Section 1 - Part 1
The narrative begins in the Nellie, a merchant vessel anchored at the Thames River. The sun is setting and an atmosphere of gloomy idleness encircles the seamen located inside the ship. They are in a state of meditation, "fit for nothing but placid staring". This is the inactivity of waiting before initiating a voyage into their country, the only mysterious and magnetic element in a typical mariner's life, the sea. The Thames is described as a seed of past memories that have configured the pride of the English nation and empire, ranging from "hunters of gold" to "pursuers of fame". Our protagonist, Marlow, interrupts the silence to assert that "this also...has been one of the dark places of the earth". He is described by the witness narrator as an anomaly among the sailors, a wonderer with an ascetic aspect, a spinner of complex stories wrought out of his inconclusive experiences. Marlow recalls the times when the Romans spread their empire to England and entered into the disgusting mysteriousness of an unknown world full of utter savagery, fascinated by the abomination of the other. This is the conquest of the earth, the engagement with darkness "for the sake of what was to be got."
The anterior establishing shot prepares the reader for the main body of the story: Marlow's account of his journey through the deepest recesses of the Congo River. He starts telling about his passion for maps and unexplored, far away places. Ever since he was a young boy, he has always been charmed by the idea of traveling to the Congo, that "mighty big river.resembling an immense snake uncoiled." After returning to London from a six-year excursion through the East, Marlow decides to join a Continental Company that deals with trading in the aforementioned river. Thanks to the influence of his aunt, he is appointed as captain of a steamboat whose former commander had been killed in a scuffle with the natives. Not until months later while trying to recover the corpse, does Marlow discover that the murder originated from a disagreement over some hens, and that, probably in need of reasserting his self-respect, the captain stroke incessantly an old man and was slain in the process. Apparently, the community abandoned the village after the episode.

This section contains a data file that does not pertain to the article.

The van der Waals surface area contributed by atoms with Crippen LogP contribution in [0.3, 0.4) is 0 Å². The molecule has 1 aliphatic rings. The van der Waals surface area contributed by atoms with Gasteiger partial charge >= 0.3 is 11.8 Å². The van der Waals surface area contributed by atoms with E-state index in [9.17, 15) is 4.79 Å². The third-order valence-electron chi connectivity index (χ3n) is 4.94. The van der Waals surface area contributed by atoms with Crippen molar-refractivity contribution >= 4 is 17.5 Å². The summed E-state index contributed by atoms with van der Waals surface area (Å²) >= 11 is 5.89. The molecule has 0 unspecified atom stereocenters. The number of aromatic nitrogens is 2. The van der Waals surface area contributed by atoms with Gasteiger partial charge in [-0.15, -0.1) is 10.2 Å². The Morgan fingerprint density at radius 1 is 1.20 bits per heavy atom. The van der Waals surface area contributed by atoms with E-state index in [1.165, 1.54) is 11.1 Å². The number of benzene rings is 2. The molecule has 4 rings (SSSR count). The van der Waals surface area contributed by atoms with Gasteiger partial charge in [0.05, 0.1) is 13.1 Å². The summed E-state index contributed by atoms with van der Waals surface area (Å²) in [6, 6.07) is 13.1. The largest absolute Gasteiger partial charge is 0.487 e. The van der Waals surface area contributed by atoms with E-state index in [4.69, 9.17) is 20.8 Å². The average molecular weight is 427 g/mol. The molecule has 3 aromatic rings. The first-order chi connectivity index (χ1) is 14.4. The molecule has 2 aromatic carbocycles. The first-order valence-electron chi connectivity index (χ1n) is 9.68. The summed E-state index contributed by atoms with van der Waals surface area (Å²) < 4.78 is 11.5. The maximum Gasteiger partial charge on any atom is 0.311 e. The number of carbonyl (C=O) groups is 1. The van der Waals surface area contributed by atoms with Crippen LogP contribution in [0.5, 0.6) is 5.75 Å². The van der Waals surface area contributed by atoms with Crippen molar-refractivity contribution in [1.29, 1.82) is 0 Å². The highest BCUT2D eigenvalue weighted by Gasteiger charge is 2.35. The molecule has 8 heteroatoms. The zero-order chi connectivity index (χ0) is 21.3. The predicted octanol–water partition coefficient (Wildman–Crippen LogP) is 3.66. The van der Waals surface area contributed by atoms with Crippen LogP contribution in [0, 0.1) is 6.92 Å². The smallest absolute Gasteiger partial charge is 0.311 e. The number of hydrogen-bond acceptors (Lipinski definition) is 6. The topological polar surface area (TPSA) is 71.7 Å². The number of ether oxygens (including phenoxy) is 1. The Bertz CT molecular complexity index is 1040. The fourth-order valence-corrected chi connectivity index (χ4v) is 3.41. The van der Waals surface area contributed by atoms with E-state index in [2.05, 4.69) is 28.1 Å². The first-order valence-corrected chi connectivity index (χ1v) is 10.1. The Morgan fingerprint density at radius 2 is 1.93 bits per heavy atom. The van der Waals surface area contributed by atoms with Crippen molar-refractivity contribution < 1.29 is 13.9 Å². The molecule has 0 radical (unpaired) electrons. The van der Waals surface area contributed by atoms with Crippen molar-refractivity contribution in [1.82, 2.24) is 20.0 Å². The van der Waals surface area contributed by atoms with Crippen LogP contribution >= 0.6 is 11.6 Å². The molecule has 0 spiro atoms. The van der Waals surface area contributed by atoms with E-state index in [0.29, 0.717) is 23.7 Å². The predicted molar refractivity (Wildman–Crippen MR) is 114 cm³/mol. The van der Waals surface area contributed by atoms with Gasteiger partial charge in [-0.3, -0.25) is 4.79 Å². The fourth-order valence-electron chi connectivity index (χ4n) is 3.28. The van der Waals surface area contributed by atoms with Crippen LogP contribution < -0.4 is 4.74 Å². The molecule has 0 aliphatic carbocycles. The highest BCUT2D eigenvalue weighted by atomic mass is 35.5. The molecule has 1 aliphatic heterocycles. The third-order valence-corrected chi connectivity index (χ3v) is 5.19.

Subsequently, the story moves to the Company's offices in France, where Marlow meets his employers and signs his contract. He is lead to the waiting room by one of the two women who were sitting and knitting wool in the entrance hall. He goes through the official ceremonies with a secretarial head and what appears to be a high executive of the Company. In the process of leaving, Marlow senses something ominous in the atmosphere as if he was led into a conspiracy, into something that didn't feel quite right. The women are thought of as fateful guardians of the door of Darkness: one glances studiously yet indifferently to those who will possibly never return to look at her again while the other introduces them to the unknown. Shortly, Marlow visits the doctor for a formal checkup. Interested in the mental changes of individuals who travel deep into the African wilderness, the doctor examines Marlow's cranium, asks him about madness in the family and advises him to "Avoid irritation more than exposure to the sun". Before leaving for the Congo, our protagonist meets with his aunt. She suggests that he is a sort of "emissary of light" and emphasizes his potential role in civilizing the "ignorant" African people. Yet he retorts by stating that he is in a mission run for profit. They hug and say good-bye. While in the street, a foreboding sensation of startled pause overcomes Marlow. He feels suddenly that instead of setting off for the center of a continent he was traveling to the center of the earth.
Thus, Marlow leaves for Africa in a French steamer. For thirty days they border the coast of the continent until they reach the mouth of the river. The borders of the jungle appear unfathomable yet inviting, projecting a "monotonous grimness". As the boat plods on and passes through various trading places with ridiculous names, the coast looks the same, as though they had never moved. Amidst his isolation in the steamer, the lethargic waters and the somber shoreline, Marlow is kept from an objective grasp of reality and fights against a looming "mournful and senseless delusion", an indescribable "vague and oppressive wonder". His only contact with the real and his source of comfort was through observing boats paddled by black fellows who had "faces like grotesque masks" but had "a wild vitality, an intense energy of movement". Yet this ephemeral sense of reality was always scared away, like when they approached a man-o-war insanely shooting at a supposed camp of natives inside the obscure density of the wilderness.
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Section 1 - Part 1
Section 1 - Part 2